AbstractThe boreal summer monsoon (BSM), which includes the monsoons over India (IND), the western North Pacific (WNP), East Asia (EA), North America (NAM), and North Africa (NAF), shows prominent interannual variation (IAV) in summer precipitation and affects the areas with the largest populations in the world. In the present, the EOF analysis is used to extract the BSM dominant covariation mode during 1979–2014. This mode is featured by the out-of-phase rainfall IAV over the WNP compared with the other BSM members. The BSM covariation mode is closely associated with the upper- and lower-level coupled circulations, which are characterized by two anomalous zonal circulations over the tropical oceans coupled near the date line and an abnormal meridional cell over the WNP and EA regions, respectively. Furthermore, the strength of this mode depends on the phase relationship of rainfall IAV between the WNP and NAM monsoon regions, which is modulated by the seasonal evolution of ENSO events and the resultant SST anomalies (SSTAs) in the tropical Indian Ocean (TIO). The weaker mode is accompanied by the in-phase rainfall IAV between these two regions, along with the persisting ENSO events and stronger SSTAs in the TIO from winter to summer. In the years with fast-decaying ENSO events and the related weaker TIO SSTA, the out-of-phase rainfall IAV between the WNP and NAM region takes place to enhance this mode. A series of AGCM sensitivity experiments could reproduce the anomalies of atmospheric circulation related to the distinct seasonal evolution of ENSO events.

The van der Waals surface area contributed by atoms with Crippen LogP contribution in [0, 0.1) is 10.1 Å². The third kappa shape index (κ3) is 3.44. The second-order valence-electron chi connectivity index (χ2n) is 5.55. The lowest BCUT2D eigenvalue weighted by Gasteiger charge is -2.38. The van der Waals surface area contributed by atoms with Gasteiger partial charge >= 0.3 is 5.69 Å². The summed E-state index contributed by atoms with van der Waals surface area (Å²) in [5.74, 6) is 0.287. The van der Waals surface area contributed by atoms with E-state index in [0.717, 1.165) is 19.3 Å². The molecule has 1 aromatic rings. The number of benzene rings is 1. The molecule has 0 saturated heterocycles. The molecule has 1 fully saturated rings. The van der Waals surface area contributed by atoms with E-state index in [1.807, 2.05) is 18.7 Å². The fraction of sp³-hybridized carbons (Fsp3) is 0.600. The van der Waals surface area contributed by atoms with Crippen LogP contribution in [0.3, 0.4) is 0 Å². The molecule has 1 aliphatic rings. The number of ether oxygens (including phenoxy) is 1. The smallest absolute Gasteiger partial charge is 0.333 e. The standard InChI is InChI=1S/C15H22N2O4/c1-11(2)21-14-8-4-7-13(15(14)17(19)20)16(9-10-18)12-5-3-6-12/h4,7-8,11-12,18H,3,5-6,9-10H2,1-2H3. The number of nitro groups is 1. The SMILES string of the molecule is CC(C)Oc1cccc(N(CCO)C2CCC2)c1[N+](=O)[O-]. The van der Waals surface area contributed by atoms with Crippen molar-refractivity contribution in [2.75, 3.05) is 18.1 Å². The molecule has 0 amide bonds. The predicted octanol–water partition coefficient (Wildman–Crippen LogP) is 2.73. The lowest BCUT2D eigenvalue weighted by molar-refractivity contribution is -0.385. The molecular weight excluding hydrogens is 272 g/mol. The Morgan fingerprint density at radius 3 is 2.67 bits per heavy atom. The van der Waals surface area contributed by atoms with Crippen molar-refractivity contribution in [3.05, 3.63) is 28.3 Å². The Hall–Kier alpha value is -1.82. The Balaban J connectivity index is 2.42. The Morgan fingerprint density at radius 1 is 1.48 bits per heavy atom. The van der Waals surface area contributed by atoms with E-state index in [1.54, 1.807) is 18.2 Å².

Journal of Climate – American Meteorological Society
Published: Jun 23, 2018
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